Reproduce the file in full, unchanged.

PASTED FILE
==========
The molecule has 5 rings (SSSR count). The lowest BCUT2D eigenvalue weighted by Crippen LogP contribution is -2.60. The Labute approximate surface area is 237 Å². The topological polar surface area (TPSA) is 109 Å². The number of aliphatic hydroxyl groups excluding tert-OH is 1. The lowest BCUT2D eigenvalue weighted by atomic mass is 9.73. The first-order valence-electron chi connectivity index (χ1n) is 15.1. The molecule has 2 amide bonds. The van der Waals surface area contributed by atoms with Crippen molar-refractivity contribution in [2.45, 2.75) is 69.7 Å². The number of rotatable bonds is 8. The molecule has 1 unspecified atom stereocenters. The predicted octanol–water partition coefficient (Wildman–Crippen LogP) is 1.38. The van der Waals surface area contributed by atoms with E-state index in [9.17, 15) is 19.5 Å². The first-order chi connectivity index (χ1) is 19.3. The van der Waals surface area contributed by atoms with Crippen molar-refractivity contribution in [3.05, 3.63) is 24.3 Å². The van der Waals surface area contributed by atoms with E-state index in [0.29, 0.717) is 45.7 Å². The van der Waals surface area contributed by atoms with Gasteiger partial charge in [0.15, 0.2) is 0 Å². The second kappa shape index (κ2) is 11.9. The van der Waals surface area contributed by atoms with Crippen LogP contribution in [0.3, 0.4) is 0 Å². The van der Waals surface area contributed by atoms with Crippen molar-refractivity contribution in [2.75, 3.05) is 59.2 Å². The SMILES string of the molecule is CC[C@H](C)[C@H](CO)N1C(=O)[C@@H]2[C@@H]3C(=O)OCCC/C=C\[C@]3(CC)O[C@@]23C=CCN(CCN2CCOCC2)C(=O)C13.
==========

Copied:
The molecule has 5 rings (SSSR count). The lowest BCUT2D eigenvalue weighted by Crippen LogP contribution is -2.60. The Labute approximate surface area is 237 Å². The topological polar surface area (TPSA) is 109 Å². The number of aliphatic hydroxyl groups excluding tert-OH is 1. The lowest BCUT2D eigenvalue weighted by atomic mass is 9.73. The first-order valence-electron chi connectivity index (χ1n) is 15.1. The molecule has 2 amide bonds. The van der Waals surface area contributed by atoms with Crippen molar-refractivity contribution in [2.45, 2.75) is 69.7 Å². The number of rotatable bonds is 8. The molecule has 1 unspecified atom stereocenters. The predicted octanol–water partition coefficient (Wildman–Crippen LogP) is 1.38. The van der Waals surface area contributed by atoms with E-state index in [9.17, 15) is 19.5 Å². The first-order chi connectivity index (χ1) is 19.3. The van der Waals surface area contributed by atoms with Crippen molar-refractivity contribution in [3.05, 3.63) is 24.3 Å². The van der Waals surface area contributed by atoms with E-state index in [0.29, 0.717) is 45.7 Å². The van der Waals surface area contributed by atoms with Gasteiger partial charge in [0.15, 0.2) is 0 Å². The second kappa shape index (κ2) is 11.9. The van der Waals surface area contributed by atoms with Crippen LogP contribution in [0.3, 0.4) is 0 Å². The van der Waals surface area contributed by atoms with Crippen molar-refractivity contribution in [2.75, 3.05) is 59.2 Å². The SMILES string of the molecule is CC[C@H](C)[C@H](CO)N1C(=O)[C@@H]2[C@@H]3C(=O)OCCC/C=C\[C@]3(CC)O[C@@]23C=CCN(CCN2CCOCC2)C(=O)C13.